Since 1978, UNICEF has supported children’s rights in the Maldives.
UNICEF in the Maldives
Around the world, UNICEF is working to save children’s lives, defend their rights, and help them fulfill their potentials. We have been in the Maldives since 1978, when we responded to a cholera outbreak that spun out of control. At the time, only 15 percent of Maldivian children were enrolled in primary schools, and one in five children died before their first birthday.
In the four decades since, the Maldives has become a development success story. Today, the country has one of the lowest poverty rates in South Asia. Nearly all Maldivian children are enrolled in primary schools. And the average life expectancy has increased by more than 30 years. Such successes, along with the rapid growth of infrastructure, the sprawl of the tourism industry, and the expansion of public services, propelled the Maldives into middle-income country status in 2011. Unfortunately, however, these improvements did not happen in a vacuum. As pockets of the country improved, others – particularly remote, far-flung islands – lagged behind.
All children have a right to survive, thrive and fulfill their potential – in the Maldives and around the world.
Throughout the years, UNICEF has altered its strategy to reflect the country’s progress, shifting our programs to address children’s most pressing needs. In the early 1980s, for example, we directly intervened in children’s lives, driving health boats around the islands to ensure every child had access to quality care. Today, we focus on strengthening the national and local systems that effect children, working with governments, civil society organizations, and youth themselves to create impact. In addition, we amplify children’s voices by engaging in policy and advocacy work, ensuring children and adolescents are constantly at the forefront of conversation.
We have also responded to floods, storms and the 2004 Indian Ocean tsunamis, boosted knowledge and awareness through communications campaigns, and empowered young Maldivians through our volunteer program and other youth-focused initiatives. We strengthen systems and inform dialogue on topics that concern children, including health, nutrition, education, child protection, climate change, and social inclusion, among others.
Partnerships: at the heart of our work
The UNICEF Maldives Office works with several partners to improve children’s lives. We join forces with other UN agencies and contribute to shared projects, including the development of the United Nations Development Assistance Framework (UNDAF), the National Human Rights Framework under the Attorney General’s Office, and the development of the UN Inter-Agency Contingency and Preparedness Plan. We collaborated with the World Health Organization to ensure that the global polio switch was successfully implemented in the Maldives, contributing to a larger global polio eradication plan. And, we work with non-governmental organizations to push for the inclusion of children with disabilities in national education plans. We also work with the Ministries of Health; Education; Higher Education; Gender, Family, and Social Services; Youth, Sports, and Community Empowerment; Environment; Attorney General Office; Prosecutor General Office; Maldives Police Service; the National Disaster Management Authority, and other national bodies, including academia, to improve the lives of children.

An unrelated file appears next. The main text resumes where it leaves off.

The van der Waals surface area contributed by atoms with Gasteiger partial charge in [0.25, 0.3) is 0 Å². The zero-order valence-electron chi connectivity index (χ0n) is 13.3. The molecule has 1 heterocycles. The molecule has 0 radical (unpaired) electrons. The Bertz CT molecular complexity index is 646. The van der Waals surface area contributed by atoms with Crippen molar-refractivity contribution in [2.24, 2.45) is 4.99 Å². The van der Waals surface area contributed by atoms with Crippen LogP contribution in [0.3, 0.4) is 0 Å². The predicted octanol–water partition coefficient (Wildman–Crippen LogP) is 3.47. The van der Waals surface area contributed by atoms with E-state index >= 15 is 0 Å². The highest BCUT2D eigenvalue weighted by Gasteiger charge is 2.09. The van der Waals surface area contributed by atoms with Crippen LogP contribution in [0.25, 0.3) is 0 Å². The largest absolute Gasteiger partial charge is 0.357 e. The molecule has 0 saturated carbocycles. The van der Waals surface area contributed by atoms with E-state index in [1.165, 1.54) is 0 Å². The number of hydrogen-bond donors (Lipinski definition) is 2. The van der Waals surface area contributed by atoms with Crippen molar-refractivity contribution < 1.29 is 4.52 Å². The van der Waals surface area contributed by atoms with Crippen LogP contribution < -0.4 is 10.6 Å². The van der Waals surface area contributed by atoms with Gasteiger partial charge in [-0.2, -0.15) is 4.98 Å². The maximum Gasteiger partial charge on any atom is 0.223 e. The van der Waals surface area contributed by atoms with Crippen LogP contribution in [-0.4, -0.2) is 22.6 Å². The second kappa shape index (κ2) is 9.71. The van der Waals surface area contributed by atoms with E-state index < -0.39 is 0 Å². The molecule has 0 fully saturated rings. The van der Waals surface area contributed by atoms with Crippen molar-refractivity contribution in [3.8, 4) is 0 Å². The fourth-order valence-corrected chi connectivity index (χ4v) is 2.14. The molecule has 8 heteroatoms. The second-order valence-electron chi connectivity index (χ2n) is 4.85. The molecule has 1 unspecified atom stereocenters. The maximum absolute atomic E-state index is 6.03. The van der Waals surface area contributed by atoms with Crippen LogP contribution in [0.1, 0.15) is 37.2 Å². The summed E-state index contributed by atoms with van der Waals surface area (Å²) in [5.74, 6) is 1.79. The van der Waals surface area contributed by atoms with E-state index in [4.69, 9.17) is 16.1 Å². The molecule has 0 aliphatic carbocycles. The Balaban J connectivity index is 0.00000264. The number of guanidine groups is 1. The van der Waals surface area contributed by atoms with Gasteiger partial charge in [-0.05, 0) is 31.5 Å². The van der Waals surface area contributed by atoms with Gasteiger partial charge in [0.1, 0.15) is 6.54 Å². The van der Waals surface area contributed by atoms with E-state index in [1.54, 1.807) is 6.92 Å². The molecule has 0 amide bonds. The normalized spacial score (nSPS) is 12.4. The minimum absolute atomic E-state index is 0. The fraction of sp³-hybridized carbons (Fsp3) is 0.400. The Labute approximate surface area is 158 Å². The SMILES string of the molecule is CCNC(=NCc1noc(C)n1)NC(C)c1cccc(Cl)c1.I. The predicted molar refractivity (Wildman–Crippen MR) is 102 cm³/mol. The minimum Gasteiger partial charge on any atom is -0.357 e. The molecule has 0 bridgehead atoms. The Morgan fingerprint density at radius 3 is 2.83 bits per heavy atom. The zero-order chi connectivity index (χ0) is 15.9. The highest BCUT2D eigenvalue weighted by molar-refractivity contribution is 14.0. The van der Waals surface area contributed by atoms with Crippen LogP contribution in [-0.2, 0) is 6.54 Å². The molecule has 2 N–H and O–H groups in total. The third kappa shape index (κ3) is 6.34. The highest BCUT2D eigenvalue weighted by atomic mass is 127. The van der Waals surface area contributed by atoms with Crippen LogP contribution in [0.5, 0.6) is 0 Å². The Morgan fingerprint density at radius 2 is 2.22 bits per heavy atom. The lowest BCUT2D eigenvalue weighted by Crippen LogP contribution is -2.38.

A few of our most recent partnerships are highlighted below.
UNICEF has partnered with local airline Manta Air, to collaborate on promoting children’s rights and to support skills development of young people for employment in the aviation industry. Through this partnership groups of young Maldivian women and men will benefit from an internship opportunity with Manta Air. This internship programme will certainly offer these young women and men creative and unique learning and skill development experiences that may open for them exiting future work opportunities.
UNICEF is partnering with Dhiraagu, the largest telecommunications company in the Maldives, to push for environmental protection and road safety. We will soon be providing water filtration equipment to promote the use of reusable water bottles, which were donated by UNICEF in 2018 and 2019 as an alternative to single-use plastic. We will draw on Dhiraagu’s wide reach to educate children, young people and families on road safety. The company has 500,000 customers country-wide – and by tapping into Dhiraagu’s SMS network, we will engage thousands on the most pressing issues facing Maldivian children.
University of Milano-Bicocca
UNICEF and the University of Milano-Bicocca are working together to promote and strengthen research, education and training on health systems and health outcomes in Maldives. We are investigating the health status and nutritional habits of Maldivian youth and children, boosting public awareness on the use of drug abuse in the Maldives, and pushing for further investigation into children’s health issues. The university is also supporting UNICEF’s efforts to establish Community Emergency Response Teams (CERTs) on islands throughout the country, increasing communities’ ability to plan and respond to natural disasters and other emergencies.
National Bureau of Statistics
UNICEF worked with the National Bureau of Statistics to develop the first-ever Multidimensional Poverty Index (MPI) in the Maldives. The MPI encompasses data on household income, consumption, and the complexities of deprivation and inequality among communities, and sheds light on how these factors impact children. It also assists with the identification of vulnerable children, facilitating targeted interventions to ensure no child is left behind.